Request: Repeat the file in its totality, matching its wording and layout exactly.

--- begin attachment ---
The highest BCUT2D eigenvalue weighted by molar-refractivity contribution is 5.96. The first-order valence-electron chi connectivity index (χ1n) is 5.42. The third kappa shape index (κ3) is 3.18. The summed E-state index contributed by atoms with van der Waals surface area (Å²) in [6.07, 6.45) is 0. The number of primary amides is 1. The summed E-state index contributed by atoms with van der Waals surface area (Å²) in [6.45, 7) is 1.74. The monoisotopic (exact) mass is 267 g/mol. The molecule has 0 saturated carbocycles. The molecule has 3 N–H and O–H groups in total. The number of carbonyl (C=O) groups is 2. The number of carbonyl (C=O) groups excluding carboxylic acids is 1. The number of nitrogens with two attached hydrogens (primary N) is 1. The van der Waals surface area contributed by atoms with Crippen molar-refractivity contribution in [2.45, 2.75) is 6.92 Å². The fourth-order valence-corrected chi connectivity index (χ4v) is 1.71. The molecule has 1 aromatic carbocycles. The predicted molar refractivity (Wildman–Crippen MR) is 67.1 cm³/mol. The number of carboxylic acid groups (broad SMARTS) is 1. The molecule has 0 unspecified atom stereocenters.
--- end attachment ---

The highest BCUT2D eigenvalue weighted by molar-refractivity contribution is 5.96. The first-order valence-electron chi connectivity index (χ1n) is 5.42. The third kappa shape index (κ3) is 3.18. The summed E-state index contributed by atoms with van der Waals surface area (Å²) in [6.07, 6.45) is 0. The number of primary amides is 1. The summed E-state index contributed by atoms with van der Waals surface area (Å²) in [6.45, 7) is 1.74. The monoisotopic (exact) mass is 267 g/mol. The molecule has 0 saturated carbocycles. The molecule has 3 N–H and O–H groups in total. The number of carbonyl (C=O) groups is 2. The number of carbonyl (C=O) groups excluding carboxylic acids is 1. The number of nitrogens with two attached hydrogens (primary N) is 1. The van der Waals surface area contributed by atoms with Crippen molar-refractivity contribution in [2.45, 2.75) is 6.92 Å². The fourth-order valence-corrected chi connectivity index (χ4v) is 1.71. The molecule has 1 aromatic carbocycles. The predicted molar refractivity (Wildman–Crippen MR) is 67.1 cm³/mol. The number of carboxylic acid groups (broad SMARTS) is 1. The molecule has 0 unspecified atom stereocenters.